N – nitrogen: promotes the growth of leaves and vegetation
      P – phosphorus: promotes root and shoot growth
      K – potassium: promotes flowering and fruiting

      http://en.wikipedia.org/wiki/NPK_rating

    • AB

      I’m curious, what kind of symptoms appear without, or go away with, magnesium?

      • Roger Bird

        With 325 different reactions, I guess it would depend upon the person. But inflammation would be very high on the list, or numerous kinds of inflammation and pain would be very high on the list. For me, it is just pain. My interpretation of that pain is that it is caused by inflammation. But we can’t always believe interpretations in health just as we can’t necessarily believe the hot-fusionist’s theory or the Widom-Larsen theory regarding cold-fusion. Experience trumps theory, and my experience is that it reduces pain. [However, theory often guides or influences experience, so they sort of work together. (:->) ]

      • Gerrit

        brown needles turn green again with magnesium

  • arian558

    Look like defkalion would have another live demo on 3th and 4th august.
    http://coldfusionnow.org/successful-defkalion-demo-has-scientists-wanting-more/

    • Gerrit

      that explains why Defkalion will not have a demo at NI-week. They plan to have one before.

      I am starting to like this.

    • http://www.lenr-forum.com/forum.php barty

      This blog-post is only talking about an interview with defkalion which will be broadcasted on August 3th at 20:00 o’clock on an itlian radio-station.
      This interview recording will be repeated (re-broadcasted) a day later in the night-program.

      Or did I missunderstood something?

      • daniel maris

        A bit ambiguous really I thought. Why would it lead in with that reference to new measurements in the first para if they weren’t talking about a further demo? But there were no specific details of a demo, that’s true.

    • Sanjeev

      Looks like a live interview to me, not a demo. May be some Italian speaker can confirm.

    • artefact

      I guess the transmission is only in italian language like the radio show on July 22nd…

  • AB

    Very clever. Of course, they were initially told that it couldn’t work.

    • freethinker

      Yes,

      it certainly does sound very promising.

      They were told it would not work.

      Have we heard it before?

      But note: The honorable professor says it will rid
      the world of the fertilisers
      that is a threat to the environment.

      I wonder, if that bacteria of his has
      a zero environmental footprint?

      Likely not.

      • Warthog

        I think I would want some very careful research done on how this technique might colonize “non-crop” plants like oceanic micro-flora. Just suppose ALL plants started “fixing nitrogen” as the “fixing” bacteria enter the “wild”. Remember, once upon a time, the earth had a reducing atmosphere. The change from reducing to oxidizing happened when “oxygen-releasing” bacteria “went wild”.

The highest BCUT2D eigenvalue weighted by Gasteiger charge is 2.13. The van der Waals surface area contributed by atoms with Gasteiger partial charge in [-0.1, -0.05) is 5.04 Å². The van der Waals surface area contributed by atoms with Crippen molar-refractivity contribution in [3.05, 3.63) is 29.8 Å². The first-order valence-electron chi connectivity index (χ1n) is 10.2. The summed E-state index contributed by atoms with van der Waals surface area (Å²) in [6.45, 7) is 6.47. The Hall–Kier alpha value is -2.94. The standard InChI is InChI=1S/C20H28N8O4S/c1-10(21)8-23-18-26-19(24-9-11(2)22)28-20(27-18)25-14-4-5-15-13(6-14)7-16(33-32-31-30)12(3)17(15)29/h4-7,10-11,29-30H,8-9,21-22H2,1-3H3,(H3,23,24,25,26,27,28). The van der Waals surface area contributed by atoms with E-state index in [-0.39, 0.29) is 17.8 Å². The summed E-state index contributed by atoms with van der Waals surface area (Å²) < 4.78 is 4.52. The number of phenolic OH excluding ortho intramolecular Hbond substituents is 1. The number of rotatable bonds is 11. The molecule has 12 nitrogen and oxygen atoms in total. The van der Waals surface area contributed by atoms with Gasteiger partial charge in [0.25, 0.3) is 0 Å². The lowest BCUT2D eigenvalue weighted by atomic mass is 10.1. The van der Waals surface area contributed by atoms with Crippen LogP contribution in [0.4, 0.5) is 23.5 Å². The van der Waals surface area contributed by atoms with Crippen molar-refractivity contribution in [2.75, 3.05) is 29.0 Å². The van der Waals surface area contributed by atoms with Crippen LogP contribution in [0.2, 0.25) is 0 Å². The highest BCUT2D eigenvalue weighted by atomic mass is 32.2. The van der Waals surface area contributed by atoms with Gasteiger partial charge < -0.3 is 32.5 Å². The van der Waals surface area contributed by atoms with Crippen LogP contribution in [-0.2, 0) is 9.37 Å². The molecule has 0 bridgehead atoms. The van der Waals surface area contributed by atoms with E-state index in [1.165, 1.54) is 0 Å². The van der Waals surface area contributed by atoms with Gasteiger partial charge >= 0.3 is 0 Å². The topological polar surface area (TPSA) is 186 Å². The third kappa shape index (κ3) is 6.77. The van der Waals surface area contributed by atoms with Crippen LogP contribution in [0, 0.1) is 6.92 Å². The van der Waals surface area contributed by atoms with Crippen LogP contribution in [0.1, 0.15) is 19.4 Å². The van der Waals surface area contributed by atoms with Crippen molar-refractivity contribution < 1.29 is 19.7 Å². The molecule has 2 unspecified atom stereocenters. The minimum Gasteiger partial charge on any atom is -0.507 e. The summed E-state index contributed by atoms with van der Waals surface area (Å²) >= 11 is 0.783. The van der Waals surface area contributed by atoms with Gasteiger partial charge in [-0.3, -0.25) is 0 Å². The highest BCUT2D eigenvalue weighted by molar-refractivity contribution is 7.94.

• AB

          It probably doesn’t colonize other plants without help, or it would have already done so.

          • freethinker

            If in extensive use, it may mutate and present new interesting forms, which will keep us quite busy.

            That is the natural mutation scenario. Naturally, a perky little microbiology critter like this will be very tempting to manipulate for business purposes, and down the line create more interesting scenarios, some likely non beneficial to our environment.

            This is something that probably will get the goosebumps going and neck hair rising in the folks of the non-GMO community….

            • AB

              There is no genetic engineering (gene splicing and insertion) here according to my understanding.

              • fortyniner

                And in any case, ‘seed’ stock would be kept in order to restart the process following sterilisation in the event of contamination or mutation.

            • Ben

              I am against GMOs, but for the adoption of this bacterial technology, if it is successful. I’ve been reading tons of books on health, nutrition and agriculture, and this bacterial idea is much closer to nature than using artificial fertilizers, which use (and waste) tons of fossil energy and cause a great deal of pollution. It’s a well established farming practice to take nitrogen-fixing bacteria and either put them in the soil where crops are grown, or to mix the bacteria with seeds before they are planted so that the bacteria can “infect” the plant and provide the vital nitrogen.

        • daniel maris

          Yes, all such changes you be introduced very slowly and only after very careful study.

          We could grow a lot more food without needing more fertilisers and insecticide if we used more polytunnels.

          • Roger Bird

            And of course you are going to tell us what polytunnels are, aren’t you.

        • Dan

          Since these bacteria have been colonizing sugar cane for millennia I’d say that if they haven’t already gotten out of control they won’t start now.

  • Greg Leonard

    Really very persuasive.
    I wonder if they have given too much technical detail in this film.
    It would be a pity if the company failed because it was too easy for others to copy the technique.

    Looks like the demand for nitrogen fertilisers could be in decline soon.

  • fortyniner

    There is a whole world of bio-tech industrial processes that are waiting for a cheap source of heat energy to drive them. This is the natural territory of the ‘Mk 1’ LT technology.

    As well as fertiliser production, these include synthesis of liquid fuels, structural materials (synthetic timber), animal feeds or plastics feedstocks from plant waste and/or waste CO2 — and cheaper beer!